China's Economy Goes From Bad To Worse, In Charts

Prepare to once again hear the word "decoupling" a whole lot more.

The reason is that while the US economy is supposedly on an upward tear after the 3.5% Q3 GDP print (thanks to the war against ISIS sending defense spending soaring and a very contradictory plunge in imports which suggest US tollers are seeing far less end-demand) and despite the immediate cut to Goldman's Q4 GDP estimate from 3.0% to 2.2% after US consumer spending tumbled in September it is, for now at least - because GDP-crushing snow is just around the corner - doing better than Europe (where Germany just joined the ranks of Spain, Italy and Portgual in the deflation column), Japan, where the BOJ just crashed recovery hopes and unleashed more QE for the official reason that the economy is tanking once more due to the inability to keep inflation steady above 1%, and certainly China, whose economy - driven by the housing market slide now in its 5th month and which has sent Y/Y prices negative for the first time since 2012 - keeps contracting, as confirmed overnight by the latest official PMI data from the National Bureau of Statistics.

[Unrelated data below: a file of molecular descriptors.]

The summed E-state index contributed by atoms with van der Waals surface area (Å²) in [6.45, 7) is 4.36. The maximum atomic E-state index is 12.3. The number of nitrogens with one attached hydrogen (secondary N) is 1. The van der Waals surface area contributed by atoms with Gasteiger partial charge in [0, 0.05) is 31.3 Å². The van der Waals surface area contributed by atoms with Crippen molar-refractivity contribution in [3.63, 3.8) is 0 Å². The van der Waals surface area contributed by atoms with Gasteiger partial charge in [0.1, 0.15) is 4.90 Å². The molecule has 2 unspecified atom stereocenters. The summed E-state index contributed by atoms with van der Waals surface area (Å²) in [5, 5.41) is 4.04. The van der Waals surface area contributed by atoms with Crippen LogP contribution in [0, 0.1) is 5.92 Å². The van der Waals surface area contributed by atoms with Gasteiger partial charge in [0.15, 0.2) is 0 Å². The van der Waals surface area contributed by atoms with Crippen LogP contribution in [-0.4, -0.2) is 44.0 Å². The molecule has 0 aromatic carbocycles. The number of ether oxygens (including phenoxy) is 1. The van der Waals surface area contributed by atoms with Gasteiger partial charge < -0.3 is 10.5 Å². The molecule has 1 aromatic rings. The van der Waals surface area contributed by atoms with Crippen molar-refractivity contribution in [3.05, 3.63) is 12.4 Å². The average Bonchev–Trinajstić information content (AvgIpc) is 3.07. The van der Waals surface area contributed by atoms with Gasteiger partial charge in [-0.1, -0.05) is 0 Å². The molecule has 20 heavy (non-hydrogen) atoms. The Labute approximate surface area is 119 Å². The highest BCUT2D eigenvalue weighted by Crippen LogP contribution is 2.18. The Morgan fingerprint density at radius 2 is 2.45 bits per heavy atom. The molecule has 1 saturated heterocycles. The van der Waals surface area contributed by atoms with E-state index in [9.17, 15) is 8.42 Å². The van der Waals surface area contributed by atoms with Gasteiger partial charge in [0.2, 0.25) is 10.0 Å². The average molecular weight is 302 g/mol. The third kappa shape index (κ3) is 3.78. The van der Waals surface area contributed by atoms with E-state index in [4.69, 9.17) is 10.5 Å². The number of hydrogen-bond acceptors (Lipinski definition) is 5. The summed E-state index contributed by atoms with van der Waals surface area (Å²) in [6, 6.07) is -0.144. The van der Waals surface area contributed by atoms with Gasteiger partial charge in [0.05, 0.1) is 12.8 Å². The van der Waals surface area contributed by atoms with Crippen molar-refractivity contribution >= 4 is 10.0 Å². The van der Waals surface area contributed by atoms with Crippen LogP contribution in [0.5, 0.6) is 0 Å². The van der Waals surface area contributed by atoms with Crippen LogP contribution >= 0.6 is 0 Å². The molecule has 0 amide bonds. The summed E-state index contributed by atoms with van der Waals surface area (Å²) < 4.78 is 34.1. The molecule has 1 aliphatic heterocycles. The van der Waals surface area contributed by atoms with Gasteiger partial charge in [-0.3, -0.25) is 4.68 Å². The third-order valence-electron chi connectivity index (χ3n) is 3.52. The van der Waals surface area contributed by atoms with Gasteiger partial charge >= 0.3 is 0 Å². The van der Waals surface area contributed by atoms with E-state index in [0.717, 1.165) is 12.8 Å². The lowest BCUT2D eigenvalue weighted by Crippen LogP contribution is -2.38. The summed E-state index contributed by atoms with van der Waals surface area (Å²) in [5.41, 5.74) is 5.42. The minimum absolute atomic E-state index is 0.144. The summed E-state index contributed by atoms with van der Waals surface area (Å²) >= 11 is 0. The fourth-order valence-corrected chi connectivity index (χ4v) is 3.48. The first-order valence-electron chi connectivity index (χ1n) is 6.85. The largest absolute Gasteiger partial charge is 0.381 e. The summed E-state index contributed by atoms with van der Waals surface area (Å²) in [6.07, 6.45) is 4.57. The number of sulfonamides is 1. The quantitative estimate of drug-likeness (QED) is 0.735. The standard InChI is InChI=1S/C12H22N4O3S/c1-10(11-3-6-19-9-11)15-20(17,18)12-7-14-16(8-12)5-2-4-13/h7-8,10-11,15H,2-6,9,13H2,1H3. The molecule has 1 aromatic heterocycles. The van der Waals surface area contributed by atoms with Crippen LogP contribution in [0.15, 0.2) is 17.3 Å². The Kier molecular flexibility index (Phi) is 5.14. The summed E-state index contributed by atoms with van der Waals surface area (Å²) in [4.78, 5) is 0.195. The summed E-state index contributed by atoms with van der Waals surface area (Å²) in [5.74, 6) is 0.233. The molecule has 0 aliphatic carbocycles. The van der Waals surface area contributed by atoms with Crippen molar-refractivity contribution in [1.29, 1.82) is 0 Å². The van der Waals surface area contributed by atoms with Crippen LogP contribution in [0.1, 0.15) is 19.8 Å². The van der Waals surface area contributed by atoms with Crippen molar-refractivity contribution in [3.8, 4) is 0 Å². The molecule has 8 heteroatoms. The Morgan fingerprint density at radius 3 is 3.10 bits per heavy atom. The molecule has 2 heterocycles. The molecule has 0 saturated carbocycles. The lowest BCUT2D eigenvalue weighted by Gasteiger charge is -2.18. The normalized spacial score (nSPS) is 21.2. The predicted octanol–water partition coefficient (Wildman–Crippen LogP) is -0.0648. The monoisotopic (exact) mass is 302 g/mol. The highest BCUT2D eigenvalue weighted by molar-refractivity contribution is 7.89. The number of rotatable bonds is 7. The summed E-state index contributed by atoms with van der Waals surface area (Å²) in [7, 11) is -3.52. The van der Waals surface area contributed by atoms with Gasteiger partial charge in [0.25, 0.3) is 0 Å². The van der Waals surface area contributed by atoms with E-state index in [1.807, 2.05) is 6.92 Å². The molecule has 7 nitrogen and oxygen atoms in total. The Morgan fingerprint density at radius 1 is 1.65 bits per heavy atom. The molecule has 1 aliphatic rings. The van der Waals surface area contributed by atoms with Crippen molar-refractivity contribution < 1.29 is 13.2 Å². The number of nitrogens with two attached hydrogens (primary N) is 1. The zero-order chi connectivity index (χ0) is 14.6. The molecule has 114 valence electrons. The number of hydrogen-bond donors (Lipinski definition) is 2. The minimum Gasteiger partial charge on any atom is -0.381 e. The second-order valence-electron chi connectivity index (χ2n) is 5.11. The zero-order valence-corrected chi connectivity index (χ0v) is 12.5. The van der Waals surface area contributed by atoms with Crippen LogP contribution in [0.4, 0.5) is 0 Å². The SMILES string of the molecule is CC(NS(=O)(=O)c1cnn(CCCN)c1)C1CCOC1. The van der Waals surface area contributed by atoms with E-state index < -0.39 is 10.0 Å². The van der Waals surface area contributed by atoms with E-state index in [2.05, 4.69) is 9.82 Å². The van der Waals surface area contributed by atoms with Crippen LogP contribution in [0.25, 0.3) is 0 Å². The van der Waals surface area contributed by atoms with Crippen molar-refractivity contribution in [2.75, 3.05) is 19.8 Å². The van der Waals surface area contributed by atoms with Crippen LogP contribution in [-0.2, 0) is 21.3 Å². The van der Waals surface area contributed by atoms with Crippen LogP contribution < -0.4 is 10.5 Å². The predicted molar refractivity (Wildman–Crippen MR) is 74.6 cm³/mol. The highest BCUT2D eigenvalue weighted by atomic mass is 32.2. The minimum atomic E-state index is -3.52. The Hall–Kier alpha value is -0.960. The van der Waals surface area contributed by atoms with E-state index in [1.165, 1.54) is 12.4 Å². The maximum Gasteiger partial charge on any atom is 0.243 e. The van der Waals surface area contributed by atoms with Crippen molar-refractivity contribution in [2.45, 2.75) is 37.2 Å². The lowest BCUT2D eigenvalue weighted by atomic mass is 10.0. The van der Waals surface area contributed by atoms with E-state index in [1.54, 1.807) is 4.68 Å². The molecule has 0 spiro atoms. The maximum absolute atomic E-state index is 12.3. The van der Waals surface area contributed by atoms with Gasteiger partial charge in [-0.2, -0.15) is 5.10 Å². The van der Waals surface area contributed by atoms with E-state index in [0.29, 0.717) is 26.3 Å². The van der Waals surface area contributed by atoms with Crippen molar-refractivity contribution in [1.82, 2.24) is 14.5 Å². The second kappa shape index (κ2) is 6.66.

The Chinese data in a nutshell: overnight the official NBS PMI report indicted the October manufacturing PMI printed at a disappointing 50.8, below the 51.1 in September, and well below the consensus hopes for a rebound and uptick at 51.2.

 

In fact, as the Chart below shows, this was the weakest October for Chinese manufacturing since 2008.

 

The October data was also the weakest since April's 50.4, when the PBOC launched a concentrated credit stimulus which succeeded in briefly boosting the economy, and whose effect has, however, now almost completely faded.

Goldman's take:

Among major sub-indexes of the official PMI, most key sub-indexes showed signs of cyclical slowdown from the previous month. We view production and new orders indexes as most important as they are most closely correlated with hard economic data. Both clearly softened (Production decreased to 53.1 from 53.6, and new orders moderated to 51.6 from 52.2). The only two sub-indexes that didn't decline were employment and supplier's delivery time (Employment increased 0.2pp to 48.4 and supplier's delivery time held up). This pattern is very similar to the pattern of the HSBC PMI (though the magnitude of fall in export orders index in the official PMI is much smaller).